76. In W. D. Davies and David Daube, eds., The Background of the New Testament and Its Eschatology (Cambridge: Cambridge University Press, 1956), 424-25.
77. Barnabas, Epistola Catholica 6-7, in PG 2:740-41.
78. Pastor of Hermas, Visions I, 3, in PG 2:893-96.
79. See PG 1:1222-23, n. 20.
80. Hooke, Myth, Ritual, and Kingship, 8.
81. Discussed by Yadin, Scroll of the War of the Sons of Light, 229-42.
82. Ibid., 232-33: “The Lord placed Belial to carry out his specific task”; this doctrine of the Dead Sea Scrolls being “in complete agreement with the statements about Belial (or Beliar) in the Apocrypha and Pseudepigrapha.”
83. Life of Adam and Eve 14:2-3; 15:1.
84. Papyrus Bodmer X, 54:12.
85. See E. Revillout’s discussion in PO 2:126-29.
86. Ibid., 2:154.
87. Timothy of Alexandria, “Discourse on the Abbatôn,” folio 21a, in E. A. W. Budge, Coptic Martyrdoms, 5 vols. (London: British Museum: 1914), 4:240-41.
88. Hermann Grapow, Das 17. Kapitel des ägyptischen Totenbuches und seine religionsgeschichtliche Bedeutung (Berlin: Paul, 1912), 43.
89. Anton Moortgat, Tammuz (Berlin: de Gruyter, 1949), treats the theme at length.
90. Homer, Iliad 18:480-90.
91. Hesiod, Works and Days 214-16.
92. Irenaeus, Contra Haereses (Against Heresies) IV, 37, 1, in PG 7:1099: “Misera necessitas non pose non peccandi,” this being the exact opposite of the early Christian teaching that men’s freedom to choose their own way makes them envied by the angels.
93. Zohar, Bereshith, 23a.
94. The Book of Formation (Sefer Yetzira) 6:9.
95. Testament of Naphthali 2:6.
96. Testament of Abraham, cited by K. Kohler, “The Pre-Talmudic Haggada,” Jewish Quarterly Review 7 (1895): 586.
97. Irenaeus, Against Heresies IV, 37, 1-6, in PG 7:1101-3.
98. Wisdom of Ben Sira 31:8-10; 15:14-17.
99. 4 Ezra 7:127.
100. IQS 4:15.
101. IQS 3:23-4:1.
102. Clementine Recognitions I, 24, in PG 1:1220-21. See Hugh W. Nibley, The World and the Prophets (Salt Lake City: Deseret Book, 1974), 166-73; reprinted in CWHN 3:182-83.
103. The Law of Liberty (khoq kherut) of the Dead Sea Scrolls (e.g. IQS 10:1, 6, 8, 11), can only be the Christian “ancient Law of Liberty” discussed in the references in the preceding note.
104. Didache I, 1. The Epistle of Barnabas after a brief introduction begins almost the same way.
105. Gospel of Philip 53:14-17.
106. The classic statement of the doctrine, which is very often met with slightly altered form through the Apocrypha, is in the Pastor of Hermas, Similitudo (Similitudes), 3-4, in PG 2:959-62.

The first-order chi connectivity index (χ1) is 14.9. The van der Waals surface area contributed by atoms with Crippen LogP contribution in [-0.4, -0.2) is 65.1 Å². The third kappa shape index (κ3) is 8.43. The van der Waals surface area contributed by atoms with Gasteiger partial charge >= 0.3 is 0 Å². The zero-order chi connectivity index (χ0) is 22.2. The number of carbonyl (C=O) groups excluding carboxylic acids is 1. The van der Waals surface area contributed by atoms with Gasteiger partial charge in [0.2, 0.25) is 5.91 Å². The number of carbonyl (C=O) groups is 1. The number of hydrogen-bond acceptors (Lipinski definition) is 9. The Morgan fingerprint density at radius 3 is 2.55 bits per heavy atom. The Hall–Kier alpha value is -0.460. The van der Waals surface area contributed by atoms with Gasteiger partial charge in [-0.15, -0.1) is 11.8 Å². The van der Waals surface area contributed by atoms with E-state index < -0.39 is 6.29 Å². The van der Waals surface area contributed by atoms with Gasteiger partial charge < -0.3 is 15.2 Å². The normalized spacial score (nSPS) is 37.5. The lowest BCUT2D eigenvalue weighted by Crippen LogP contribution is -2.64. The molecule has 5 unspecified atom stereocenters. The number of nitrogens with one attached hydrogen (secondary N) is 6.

107. Justin Martyr, First Apology 10, in PG 6:340-41.
108. This is seen in the fourth-century description of a typical old-fashioned Christian, in Sozomen, Ecclesiastical History I, 10-11, in PG 65:885-89.
109. Hugh W. Nibley, “Christian Envy of the Temple,” Jewish Quarterly Review 50 (1959-60): 98-100; reprinted in CWHN 4:391-434.
110. B. Holt, “Realities of the Ascension,” Encounter 24 (1963): 89.
111. Aristides, Apology XIII, 7.
112. Clementine Recognitions I, 1, 1-2, in PG 1:1207-8.
113. Ibid., IV, 23, in PG 1:1324.
114. Papyrus Bodmer X, 51:10-15.
115. Arthur Schopenhauer, “Essay on the Christian System,” in Religion: A Dialogue, and Other Essays, tr. T. B. Sanders (London: Sonnenschein, 1893), 111.
116. This theme is treated extensively in Hugh W. Nibley, An Approach to the Book of Mormon, 2nd ed. (Salt Lake City: Deseret Book, 1976), 106-34; in CWHN 7:135-67; cf. Hugh W. Nibley, Nibley on the Timely and the Timeless (Provo: Religious Studies Center, 1978), 155-86; reprinted in CWHN 8:326, n. 1.
117. Hugh W. Nibley, “Christian Envy of the Temple,” Jewish Quarterly Review 50 (1960): 230-32; reprinted in CWHN 4:408-9.
118. Secrets of Enoch 68:4.
119. Pastor of Hermas, Visions III, 3-5, in PG 2:901-4. In the same way the hero stands “sentry duty” not only symbolically but literally, see Pastor of Hermas, Similitudes V, 1, in PG 2:957.
120. Jean Daniélou, Origen, tr. Walter Mitchell (New York: Sheed and Ward, 1955), 155-57; cf. 119, 141-44, 152.
121. Gospel of Philip 67:10-12.
122. Gospel of Philip 67:15-18.
123. Gospel of Philip 86:3-8.
124. Gospel of Philip 76:7-9.
125. Gospel of Philip 86:3-7.
126. Gospel of Philip 76:33-36.
127. Gospel of Philip 84:24-25.
128. Gospel of Philip 85:1-16.
129. Gospel of Philip 86:5-10.
130. As discussed in Hugh W. Nibley, Since Cumorah (Salt Lake City: Deseret Book, 1970), 24-25; reprinted in CWHN 7:21-23.
131. Lord Raglan, The Origins of Religion (London: Thinker’s Library, 1949), chapters 7-8 develop this theme.
132. I. E. S. Edwards, The Pyramids of Egypt (Baltimore: Penguin, 1964), 29-30.